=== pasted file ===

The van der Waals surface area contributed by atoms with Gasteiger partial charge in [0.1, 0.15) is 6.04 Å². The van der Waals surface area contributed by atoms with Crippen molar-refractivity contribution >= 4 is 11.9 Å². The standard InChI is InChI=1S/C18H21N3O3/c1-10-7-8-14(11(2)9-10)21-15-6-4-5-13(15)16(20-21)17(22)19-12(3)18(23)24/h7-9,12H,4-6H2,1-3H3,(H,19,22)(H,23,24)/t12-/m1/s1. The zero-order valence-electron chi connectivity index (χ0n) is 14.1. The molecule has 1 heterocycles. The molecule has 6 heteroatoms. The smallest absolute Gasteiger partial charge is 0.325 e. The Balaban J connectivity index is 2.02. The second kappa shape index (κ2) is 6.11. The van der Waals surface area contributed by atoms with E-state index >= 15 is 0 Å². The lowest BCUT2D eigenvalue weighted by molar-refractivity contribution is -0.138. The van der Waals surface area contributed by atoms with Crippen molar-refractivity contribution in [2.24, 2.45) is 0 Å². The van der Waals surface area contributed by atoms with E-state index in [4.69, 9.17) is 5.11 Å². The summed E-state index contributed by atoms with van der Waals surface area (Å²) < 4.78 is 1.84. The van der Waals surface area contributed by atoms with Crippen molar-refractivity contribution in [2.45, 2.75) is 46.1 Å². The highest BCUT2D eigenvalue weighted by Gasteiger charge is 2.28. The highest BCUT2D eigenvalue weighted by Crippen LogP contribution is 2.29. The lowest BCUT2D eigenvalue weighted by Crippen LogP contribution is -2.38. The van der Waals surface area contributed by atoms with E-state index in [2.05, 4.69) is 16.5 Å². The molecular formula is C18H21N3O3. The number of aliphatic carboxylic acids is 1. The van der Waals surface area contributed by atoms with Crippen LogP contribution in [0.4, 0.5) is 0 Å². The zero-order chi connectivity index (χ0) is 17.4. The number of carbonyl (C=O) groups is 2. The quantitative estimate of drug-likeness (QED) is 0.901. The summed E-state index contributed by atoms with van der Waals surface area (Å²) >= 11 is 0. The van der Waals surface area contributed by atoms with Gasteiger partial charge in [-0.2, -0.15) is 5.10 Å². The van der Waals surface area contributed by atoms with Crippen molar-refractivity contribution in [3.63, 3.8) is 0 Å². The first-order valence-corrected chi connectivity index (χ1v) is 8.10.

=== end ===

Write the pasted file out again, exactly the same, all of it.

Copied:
The van der Waals surface area contributed by atoms with Gasteiger partial charge in [0.1, 0.15) is 6.04 Å². The van der Waals surface area contributed by atoms with Crippen molar-refractivity contribution >= 4 is 11.9 Å². The standard InChI is InChI=1S/C18H21N3O3/c1-10-7-8-14(11(2)9-10)21-15-6-4-5-13(15)16(20-21)17(22)19-12(3)18(23)24/h7-9,12H,4-6H2,1-3H3,(H,19,22)(H,23,24)/t12-/m1/s1. The zero-order valence-electron chi connectivity index (χ0n) is 14.1. The molecule has 1 heterocycles. The molecule has 6 heteroatoms. The smallest absolute Gasteiger partial charge is 0.325 e. The Balaban J connectivity index is 2.02. The second kappa shape index (κ2) is 6.11. The van der Waals surface area contributed by atoms with E-state index >= 15 is 0 Å². The lowest BCUT2D eigenvalue weighted by molar-refractivity contribution is -0.138. The van der Waals surface area contributed by atoms with Crippen molar-refractivity contribution in [2.24, 2.45) is 0 Å². The van der Waals surface area contributed by atoms with E-state index in [4.69, 9.17) is 5.11 Å². The summed E-state index contributed by atoms with van der Waals surface area (Å²) < 4.78 is 1.84. The van der Waals surface area contributed by atoms with Crippen molar-refractivity contribution in [2.45, 2.75) is 46.1 Å². The highest BCUT2D eigenvalue weighted by Gasteiger charge is 2.28. The highest BCUT2D eigenvalue weighted by Crippen LogP contribution is 2.29. The lowest BCUT2D eigenvalue weighted by Crippen LogP contribution is -2.38. The van der Waals surface area contributed by atoms with E-state index in [2.05, 4.69) is 16.5 Å². The molecular formula is C18H21N3O3. The number of aliphatic carboxylic acids is 1. The van der Waals surface area contributed by atoms with Crippen LogP contribution in [0.4, 0.5) is 0 Å². The zero-order chi connectivity index (χ0) is 17.4. The number of carbonyl (C=O) groups is 2. The quantitative estimate of drug-likeness (QED) is 0.901. The summed E-state index contributed by atoms with van der Waals surface area (Å²) >= 11 is 0. The van der Waals surface area contributed by atoms with Gasteiger partial charge in [-0.2, -0.15) is 5.10 Å². The van der Waals surface area contributed by atoms with Crippen molar-refractivity contribution in [3.63, 3.8) is 0 Å². The first-order valence-corrected chi connectivity index (χ1v) is 8.10.